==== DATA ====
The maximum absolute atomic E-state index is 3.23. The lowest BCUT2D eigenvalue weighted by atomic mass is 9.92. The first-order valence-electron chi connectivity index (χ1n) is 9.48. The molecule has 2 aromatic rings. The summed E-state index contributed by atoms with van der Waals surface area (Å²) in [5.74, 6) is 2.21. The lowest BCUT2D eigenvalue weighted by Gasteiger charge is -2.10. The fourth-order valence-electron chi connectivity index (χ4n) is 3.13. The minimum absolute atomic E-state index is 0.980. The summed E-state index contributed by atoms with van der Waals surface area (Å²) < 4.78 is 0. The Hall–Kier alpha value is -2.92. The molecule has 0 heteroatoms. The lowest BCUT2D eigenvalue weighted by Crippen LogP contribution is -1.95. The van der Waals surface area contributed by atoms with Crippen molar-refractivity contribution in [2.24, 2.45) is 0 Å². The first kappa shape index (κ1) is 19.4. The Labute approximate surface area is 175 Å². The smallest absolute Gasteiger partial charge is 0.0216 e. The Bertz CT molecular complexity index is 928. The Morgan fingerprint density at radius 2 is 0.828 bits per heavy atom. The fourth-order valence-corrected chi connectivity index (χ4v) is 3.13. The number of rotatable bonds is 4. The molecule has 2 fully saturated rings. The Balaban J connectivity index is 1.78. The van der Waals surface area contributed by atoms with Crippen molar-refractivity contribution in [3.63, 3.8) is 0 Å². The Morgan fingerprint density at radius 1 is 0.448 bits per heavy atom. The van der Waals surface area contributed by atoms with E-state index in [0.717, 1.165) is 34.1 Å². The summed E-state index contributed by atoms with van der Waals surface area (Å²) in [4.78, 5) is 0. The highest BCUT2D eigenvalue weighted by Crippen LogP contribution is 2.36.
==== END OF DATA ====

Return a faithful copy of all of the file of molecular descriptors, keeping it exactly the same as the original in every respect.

The maximum absolute atomic E-state index is 3.23. The lowest BCUT2D eigenvalue weighted by atomic mass is 9.92. The first-order valence-electron chi connectivity index (χ1n) is 9.48. The molecule has 2 aromatic rings. The summed E-state index contributed by atoms with van der Waals surface area (Å²) in [5.74, 6) is 2.21. The lowest BCUT2D eigenvalue weighted by Gasteiger charge is -2.10. The fourth-order valence-electron chi connectivity index (χ4n) is 3.13. The minimum absolute atomic E-state index is 0.980. The summed E-state index contributed by atoms with van der Waals surface area (Å²) < 4.78 is 0. The Hall–Kier alpha value is -2.92. The molecule has 0 heteroatoms. The lowest BCUT2D eigenvalue weighted by Crippen LogP contribution is -1.95. The van der Waals surface area contributed by atoms with Crippen molar-refractivity contribution in [2.24, 2.45) is 0 Å². The first kappa shape index (κ1) is 19.4. The Labute approximate surface area is 175 Å². The smallest absolute Gasteiger partial charge is 0.0216 e. The Bertz CT molecular complexity index is 928. The Morgan fingerprint density at radius 2 is 0.828 bits per heavy atom. The fourth-order valence-corrected chi connectivity index (χ4v) is 3.13. The number of rotatable bonds is 4. The molecule has 2 fully saturated rings. The Balaban J connectivity index is 1.78. The van der Waals surface area contributed by atoms with Crippen molar-refractivity contribution in [3.63, 3.8) is 0 Å². The Morgan fingerprint density at radius 1 is 0.448 bits per heavy atom. The van der Waals surface area contributed by atoms with E-state index in [0.717, 1.165) is 34.1 Å². The summed E-state index contributed by atoms with van der Waals surface area (Å²) in [4.78, 5) is 0. The highest BCUT2D eigenvalue weighted by Crippen LogP contribution is 2.36.